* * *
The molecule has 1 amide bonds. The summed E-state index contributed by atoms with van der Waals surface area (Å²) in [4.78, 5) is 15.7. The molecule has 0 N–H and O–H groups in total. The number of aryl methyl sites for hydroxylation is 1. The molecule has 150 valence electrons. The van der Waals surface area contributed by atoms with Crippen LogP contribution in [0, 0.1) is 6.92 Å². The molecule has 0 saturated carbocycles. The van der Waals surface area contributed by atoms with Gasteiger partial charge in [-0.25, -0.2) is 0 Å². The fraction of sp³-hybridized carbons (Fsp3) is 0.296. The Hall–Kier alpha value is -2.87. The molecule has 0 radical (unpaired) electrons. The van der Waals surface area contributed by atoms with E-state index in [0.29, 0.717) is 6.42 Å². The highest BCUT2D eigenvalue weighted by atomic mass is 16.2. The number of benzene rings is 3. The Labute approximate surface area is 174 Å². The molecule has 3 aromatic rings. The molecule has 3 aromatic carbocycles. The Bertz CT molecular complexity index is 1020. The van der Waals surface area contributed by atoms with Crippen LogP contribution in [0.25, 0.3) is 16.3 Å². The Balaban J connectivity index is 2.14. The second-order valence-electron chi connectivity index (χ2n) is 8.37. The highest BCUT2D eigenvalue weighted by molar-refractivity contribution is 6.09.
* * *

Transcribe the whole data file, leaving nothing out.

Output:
The molecule has 1 amide bonds. The summed E-state index contributed by atoms with van der Waals surface area (Å²) in [4.78, 5) is 15.7. The molecule has 0 N–H and O–H groups in total. The number of aryl methyl sites for hydroxylation is 1. The molecule has 150 valence electrons. The van der Waals surface area contributed by atoms with Crippen LogP contribution in [0, 0.1) is 6.92 Å². The molecule has 0 saturated carbocycles. The van der Waals surface area contributed by atoms with Gasteiger partial charge in [-0.25, -0.2) is 0 Å². The fraction of sp³-hybridized carbons (Fsp3) is 0.296. The Hall–Kier alpha value is -2.87. The molecule has 0 radical (unpaired) electrons. The van der Waals surface area contributed by atoms with E-state index in [0.29, 0.717) is 6.42 Å². The highest BCUT2D eigenvalue weighted by atomic mass is 16.2. The number of benzene rings is 3. The Labute approximate surface area is 174 Å². The molecule has 3 aromatic rings. The molecule has 3 aromatic carbocycles. The Bertz CT molecular complexity index is 1020. The van der Waals surface area contributed by atoms with Crippen LogP contribution in [0.25, 0.3) is 16.3 Å². The Balaban J connectivity index is 2.14. The second-order valence-electron chi connectivity index (χ2n) is 8.37. The highest BCUT2D eigenvalue weighted by molar-refractivity contribution is 6.09.